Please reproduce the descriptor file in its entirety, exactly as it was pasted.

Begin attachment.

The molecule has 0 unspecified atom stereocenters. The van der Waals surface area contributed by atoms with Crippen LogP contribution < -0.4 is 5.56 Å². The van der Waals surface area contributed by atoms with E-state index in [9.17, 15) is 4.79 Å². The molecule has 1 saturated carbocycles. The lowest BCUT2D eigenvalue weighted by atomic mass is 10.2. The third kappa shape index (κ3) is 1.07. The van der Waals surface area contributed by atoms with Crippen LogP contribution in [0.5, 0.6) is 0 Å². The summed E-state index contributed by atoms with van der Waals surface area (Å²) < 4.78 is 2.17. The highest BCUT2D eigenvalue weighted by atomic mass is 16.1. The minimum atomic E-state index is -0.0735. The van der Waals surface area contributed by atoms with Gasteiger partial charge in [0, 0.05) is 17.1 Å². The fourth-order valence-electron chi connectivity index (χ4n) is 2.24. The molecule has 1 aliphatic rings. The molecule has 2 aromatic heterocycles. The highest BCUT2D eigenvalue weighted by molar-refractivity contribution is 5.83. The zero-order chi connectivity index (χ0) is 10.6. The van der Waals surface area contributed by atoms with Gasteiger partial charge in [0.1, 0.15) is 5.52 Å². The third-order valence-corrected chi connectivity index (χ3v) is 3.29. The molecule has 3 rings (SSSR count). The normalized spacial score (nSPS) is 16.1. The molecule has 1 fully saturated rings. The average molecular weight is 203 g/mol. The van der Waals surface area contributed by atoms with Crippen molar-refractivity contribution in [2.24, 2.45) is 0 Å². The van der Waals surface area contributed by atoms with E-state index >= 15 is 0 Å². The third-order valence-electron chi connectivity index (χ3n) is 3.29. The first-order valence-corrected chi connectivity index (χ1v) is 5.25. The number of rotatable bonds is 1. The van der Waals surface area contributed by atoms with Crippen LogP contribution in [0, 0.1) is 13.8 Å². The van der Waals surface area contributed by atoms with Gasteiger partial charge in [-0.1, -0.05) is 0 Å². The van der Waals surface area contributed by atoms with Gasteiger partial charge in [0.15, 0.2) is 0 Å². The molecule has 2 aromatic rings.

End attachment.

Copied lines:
The molecule has 0 unspecified atom stereocenters. The van der Waals surface area contributed by atoms with Crippen LogP contribution < -0.4 is 5.56 Å². The van der Waals surface area contributed by atoms with E-state index in [9.17, 15) is 4.79 Å². The molecule has 1 saturated carbocycles. The lowest BCUT2D eigenvalue weighted by atomic mass is 10.2. The third kappa shape index (κ3) is 1.07. The van der Waals surface area contributed by atoms with Crippen LogP contribution in [0.5, 0.6) is 0 Å². The summed E-state index contributed by atoms with van der Waals surface area (Å²) < 4.78 is 2.17. The highest BCUT2D eigenvalue weighted by atomic mass is 16.1. The minimum atomic E-state index is -0.0735. The van der Waals surface area contributed by atoms with Gasteiger partial charge in [0, 0.05) is 17.1 Å². The fourth-order valence-electron chi connectivity index (χ4n) is 2.24. The molecule has 1 aliphatic rings. The molecule has 2 aromatic heterocycles. The highest BCUT2D eigenvalue weighted by molar-refractivity contribution is 5.83. The zero-order chi connectivity index (χ0) is 10.6. The van der Waals surface area contributed by atoms with Gasteiger partial charge in [0.1, 0.15) is 5.52 Å². The third-order valence-corrected chi connectivity index (χ3v) is 3.29. The molecule has 3 rings (SSSR count). The normalized spacial score (nSPS) is 16.1. The molecule has 1 fully saturated rings. The average molecular weight is 203 g/mol. The van der Waals surface area contributed by atoms with Crippen molar-refractivity contribution in [2.24, 2.45) is 0 Å². The van der Waals surface area contributed by atoms with E-state index >= 15 is 0 Å². The third-order valence-electron chi connectivity index (χ3n) is 3.29. The first-order valence-corrected chi connectivity index (χ1v) is 5.25. The number of rotatable bonds is 1. The van der Waals surface area contributed by atoms with Crippen LogP contribution in [0, 0.1) is 13.8 Å². The van der Waals surface area contributed by atoms with Gasteiger partial charge in [-0.1, -0.05) is 0 Å². The van der Waals surface area contributed by atoms with Gasteiger partial charge in [0.15, 0.2) is 0 Å². The molecule has 2 aromatic rings.